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Why Do Puppies Hiccup?

Oh no, there he goes again! A hiccupping puppy is one of the cutest things around, but it can also be quite distressing for a concerned pet parent. It’s natural to want to keep your tiny new companion safe, so it doesn’t surprise me to hear a dog lover ask questions like “Why does my puppy hiccup?”, “is it normal?”, and “How can I make the hiccupping stop?”

Hiccups are completely normal for puppies. In fact puppies begin to hiccup in the womb before they are even born. Theories suggest that the hiccups are a way for the developing puppy to exercise its respiratory system and related muscles.

What is a Hiccup?

First, let’s talk about what these strange sounds actually are. A hiccup is defined as an uncontrolled spasm of the diaphragm. This involuntary “twitch” causes inspiration (breathing in) of air that is quickly blocked by the closure of the glottis, part of the “voice box.”

The diaphragm is a muscle that separates the chest (heart and lungs) from the abdomen (contents of the belly including the stomach, liver, intestines and more). It enables the lungs to bring in air during inspiration.

In a normally breathing puppy, the diaphragm is pulled down toward the abdomen as the puppy inhales (breathes in) to allow room for air to go into the lungs. When a puppy exhales (breathes out), the diaphragm moves toward the chest and helps move air out of the lungs.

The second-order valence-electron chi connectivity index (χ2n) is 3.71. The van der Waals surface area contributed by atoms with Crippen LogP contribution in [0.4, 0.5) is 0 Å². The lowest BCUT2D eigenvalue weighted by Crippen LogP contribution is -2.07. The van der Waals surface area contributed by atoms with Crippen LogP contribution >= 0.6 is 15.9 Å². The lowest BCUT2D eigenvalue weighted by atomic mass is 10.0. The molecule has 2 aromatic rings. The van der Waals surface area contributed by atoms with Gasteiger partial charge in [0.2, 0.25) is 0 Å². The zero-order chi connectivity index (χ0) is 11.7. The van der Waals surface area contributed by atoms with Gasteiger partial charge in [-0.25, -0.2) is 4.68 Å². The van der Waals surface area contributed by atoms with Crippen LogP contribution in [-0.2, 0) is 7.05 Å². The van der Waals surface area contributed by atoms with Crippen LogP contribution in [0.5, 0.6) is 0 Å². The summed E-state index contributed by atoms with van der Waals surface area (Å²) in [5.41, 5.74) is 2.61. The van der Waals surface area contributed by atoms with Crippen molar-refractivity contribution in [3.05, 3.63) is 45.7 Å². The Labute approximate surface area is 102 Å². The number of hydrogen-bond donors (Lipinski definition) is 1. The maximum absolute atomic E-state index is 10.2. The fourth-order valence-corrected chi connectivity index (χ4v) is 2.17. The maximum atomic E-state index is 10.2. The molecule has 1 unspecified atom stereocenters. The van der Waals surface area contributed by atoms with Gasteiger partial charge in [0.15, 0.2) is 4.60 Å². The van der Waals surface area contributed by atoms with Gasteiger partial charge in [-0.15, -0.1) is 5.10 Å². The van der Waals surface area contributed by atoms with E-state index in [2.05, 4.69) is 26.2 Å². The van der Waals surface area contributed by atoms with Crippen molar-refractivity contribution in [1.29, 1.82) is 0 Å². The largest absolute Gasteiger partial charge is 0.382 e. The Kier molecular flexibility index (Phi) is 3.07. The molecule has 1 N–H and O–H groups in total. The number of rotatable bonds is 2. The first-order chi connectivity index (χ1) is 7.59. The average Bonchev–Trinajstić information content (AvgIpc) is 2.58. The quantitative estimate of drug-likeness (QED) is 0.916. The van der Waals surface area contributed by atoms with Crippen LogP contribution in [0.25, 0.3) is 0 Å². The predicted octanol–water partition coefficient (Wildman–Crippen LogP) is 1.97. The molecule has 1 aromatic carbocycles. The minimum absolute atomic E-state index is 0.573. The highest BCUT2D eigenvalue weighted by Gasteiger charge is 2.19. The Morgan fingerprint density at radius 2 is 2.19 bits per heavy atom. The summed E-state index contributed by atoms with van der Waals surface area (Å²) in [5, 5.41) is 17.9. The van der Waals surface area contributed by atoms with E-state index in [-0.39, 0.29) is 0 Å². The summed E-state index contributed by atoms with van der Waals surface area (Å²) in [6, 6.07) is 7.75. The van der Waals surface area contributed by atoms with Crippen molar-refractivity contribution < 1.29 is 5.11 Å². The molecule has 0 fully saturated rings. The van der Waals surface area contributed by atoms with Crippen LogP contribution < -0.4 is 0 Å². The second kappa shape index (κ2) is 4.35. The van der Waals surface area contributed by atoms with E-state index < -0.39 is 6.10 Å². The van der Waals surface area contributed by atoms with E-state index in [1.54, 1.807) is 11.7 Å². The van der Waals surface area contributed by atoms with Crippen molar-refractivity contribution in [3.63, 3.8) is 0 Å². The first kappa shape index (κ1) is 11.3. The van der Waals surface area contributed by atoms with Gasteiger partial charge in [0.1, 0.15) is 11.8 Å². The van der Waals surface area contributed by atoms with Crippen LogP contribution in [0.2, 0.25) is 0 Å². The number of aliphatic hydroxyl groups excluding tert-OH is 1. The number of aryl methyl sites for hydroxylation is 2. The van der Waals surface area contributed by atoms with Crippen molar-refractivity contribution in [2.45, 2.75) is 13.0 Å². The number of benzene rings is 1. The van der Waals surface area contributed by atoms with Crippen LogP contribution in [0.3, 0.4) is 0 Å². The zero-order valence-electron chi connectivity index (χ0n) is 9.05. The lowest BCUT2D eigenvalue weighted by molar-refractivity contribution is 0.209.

What Causes a Puppy to Hiccup?

Hiccups often occur throughout the day in healthy puppies. They can last for several minutes before suddenly stopping. Puppies will commonly hiccup after eating or drinking, especially if they do so quickly. Hiccups are also associated with being excited, nervous, or following excessive barking. The theory is that the excitement can potentially increase the puppy’s breathing rate, which can stimulate the diaphragm. Eventually, most puppies grow out of their hiccupping habits, and the majority of adult dogs seldom get hiccups.

What Should You Do When a Puppy is Hiccupping?

Hiccups are normal and not harmful. If your puppy is having hiccups that have continued for a prolonged period of time and you want to intervene, the best thing is to gently comfort your puppy. Don’t talk loudly or scold them in any way. Hiccups are a normal bodily function that your puppy can’t control, so don’t punish them for something that’s not their fault.

How to Stop Puppy Hiccups

What makes hiccups go away in puppies is much like what makes them go away in humans: that is, it differs between individuals, and the solutions aren’t consistently effective. Some suggestions for things to help halt puppy hiccups include:

  1. Water: Just like in humans, drinking water can halt hiccups in some puppies.
  2. Proper diet: Feeding a grain free or low grain diet can help some puppies.
  3. Moving around: Changing your puppy’s activity can sometimes halt hiccups. If your puppy is playing and running, cool down with a walk. If your puppy is walking, stimulate him with heavier activity.
  4. Distraction: Offering a new toy or changing the puppy’s mental focus will often halt hiccups.
  5. Slowing eating: Give smaller meals or use a special food bowl designed to prolong mealtimes.
  6. Looking for a pattern: Monitor when your puppy has hiccups and see if you can identify a pattern or influencing factor that causes hiccups in your puppy. Once identified, avoid those things and see if it makes a difference.

I hope this article at helps you understand why puppies hiccup, what you can do to help your hiccupping puppy, and their role in natural, healthy puppy behavior.